To effectively harness the power of AI in the aviation sector, the industry should start to develop and adopt an AI ethical framework. In this event, our speakers will share their perspectives on the responsible application and the social values of AI in aviation for the future.
Industry: Aerospace / Space
We have entered a new era where Artificial Intelligence (AI) enhances human decisions. Every industry is going through a significant transformation - the food industry is no different. Food innovation, mainly in flavour and ingredient innovation, which previously required significant manual research, can be accelerated much more efficiently with the help and proper use of Artificial Intelligence.
Recent times has shown rapid accelerations in companies adopting various technology-driven transformation strategies and tools. This move is widely agreed to be an urgent necessity to prevent disruption and obsoleteness to the company’s strategies and business models. The implementation and adaptation of these AI and Data systems and workflows to existing infrastructure is often a challenge, but many companies have risen up to the test and are succeeding. How do these companies adapt to the ever-changing landscape and ensure their workforce is able to stay relevant amidst the disruptions?
Artificial Intelligence (AI) promises to revolutionise our daily lives - from AI-powered advisors that help us make decisions when investing in the financial markets to AI-powered machines that serve our health or other needs. AI will also drive more efficient industrial processes, delivering smarter networks and better products and services at reduced costs. While these developments claim to improve our daily lives, they also present new challenges over privacy, data protection and ethics. Despite the discussion of these challenges being cross-sectoral, a sectoral-specific dialogue is also needed as the considerations, concerns, and solutions differ in each sector.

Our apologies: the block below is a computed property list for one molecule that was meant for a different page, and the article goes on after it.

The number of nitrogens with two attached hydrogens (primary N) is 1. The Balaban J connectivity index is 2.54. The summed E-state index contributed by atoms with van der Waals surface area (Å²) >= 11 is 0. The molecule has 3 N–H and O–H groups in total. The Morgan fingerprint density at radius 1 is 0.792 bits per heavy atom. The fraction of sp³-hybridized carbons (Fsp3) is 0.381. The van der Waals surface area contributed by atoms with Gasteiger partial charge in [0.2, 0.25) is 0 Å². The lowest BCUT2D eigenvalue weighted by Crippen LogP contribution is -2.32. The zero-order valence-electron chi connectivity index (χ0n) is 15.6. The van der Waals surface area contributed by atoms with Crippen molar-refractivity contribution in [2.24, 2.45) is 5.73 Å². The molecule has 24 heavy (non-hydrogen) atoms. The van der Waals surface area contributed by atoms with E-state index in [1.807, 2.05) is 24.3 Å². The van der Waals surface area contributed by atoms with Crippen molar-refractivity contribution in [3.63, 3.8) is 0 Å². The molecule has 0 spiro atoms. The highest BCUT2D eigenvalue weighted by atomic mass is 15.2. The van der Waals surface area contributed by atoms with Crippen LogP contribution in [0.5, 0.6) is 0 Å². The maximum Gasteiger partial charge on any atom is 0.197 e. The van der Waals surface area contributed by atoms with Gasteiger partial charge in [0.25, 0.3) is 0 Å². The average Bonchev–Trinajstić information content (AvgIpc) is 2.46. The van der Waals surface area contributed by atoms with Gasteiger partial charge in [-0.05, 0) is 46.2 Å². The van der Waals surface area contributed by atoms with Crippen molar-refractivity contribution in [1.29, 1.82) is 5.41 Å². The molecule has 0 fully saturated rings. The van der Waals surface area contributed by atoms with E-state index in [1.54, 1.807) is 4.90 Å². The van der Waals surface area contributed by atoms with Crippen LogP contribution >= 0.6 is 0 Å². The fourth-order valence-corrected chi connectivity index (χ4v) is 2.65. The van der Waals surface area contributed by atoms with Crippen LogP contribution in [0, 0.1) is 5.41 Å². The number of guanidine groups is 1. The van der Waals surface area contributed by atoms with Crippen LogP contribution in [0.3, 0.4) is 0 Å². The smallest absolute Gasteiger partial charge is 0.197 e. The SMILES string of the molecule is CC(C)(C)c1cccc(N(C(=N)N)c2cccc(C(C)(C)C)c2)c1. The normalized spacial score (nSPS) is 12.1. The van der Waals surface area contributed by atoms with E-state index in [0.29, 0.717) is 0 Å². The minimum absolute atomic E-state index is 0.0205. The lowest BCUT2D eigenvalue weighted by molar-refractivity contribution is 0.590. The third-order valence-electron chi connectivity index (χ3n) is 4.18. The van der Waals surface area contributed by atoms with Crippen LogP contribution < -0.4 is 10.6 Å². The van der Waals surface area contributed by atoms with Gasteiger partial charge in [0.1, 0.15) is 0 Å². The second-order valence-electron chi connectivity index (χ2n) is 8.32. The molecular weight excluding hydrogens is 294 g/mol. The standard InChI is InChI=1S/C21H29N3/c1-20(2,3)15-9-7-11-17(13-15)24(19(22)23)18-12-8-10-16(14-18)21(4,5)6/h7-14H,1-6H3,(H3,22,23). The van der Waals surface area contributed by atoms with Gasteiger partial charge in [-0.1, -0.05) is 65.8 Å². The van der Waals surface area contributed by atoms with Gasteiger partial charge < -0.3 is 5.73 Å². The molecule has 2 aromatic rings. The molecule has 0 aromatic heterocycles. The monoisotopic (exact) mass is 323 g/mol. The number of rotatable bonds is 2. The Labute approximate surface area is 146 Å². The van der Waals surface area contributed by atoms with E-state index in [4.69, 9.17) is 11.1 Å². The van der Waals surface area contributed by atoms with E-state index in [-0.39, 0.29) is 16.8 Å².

This Sectoral Dialogue is an annual initiative run by the Singapore Management University's Centre for AI and Data Governance. Every year, privacy and data protection concerning the development and use of AI is examined in a specific sector. This dialogue will begin with a roundtable with key stakeholders, followed by a Seminar with a panel of academics from different jurisdictions. This initiative aims to develop interdisciplinary and comparative cutting-edge research that contributes to this ongoing debate while providing sectoral-specific recommendations for tackling the challenges associated with privacy and data protection in the AI era.
This second Sectoral Dialogue presented with SGInnovate will focus on the privacy and data protection challenges of implementing AI in the healthcare sector. During the Roundtable session, academics, key industry leaders, and experts will discuss the issues relating to privacy and data protection that should be addressed to contribute to the responsible use of AI in healthcare. The discussion will also revolve around existing and proposed solutions, outstanding issues, and problems raised. The results from the Roundtable will form the basis for further research and study for a seminar projected to be held a couple of months after the Roundtable.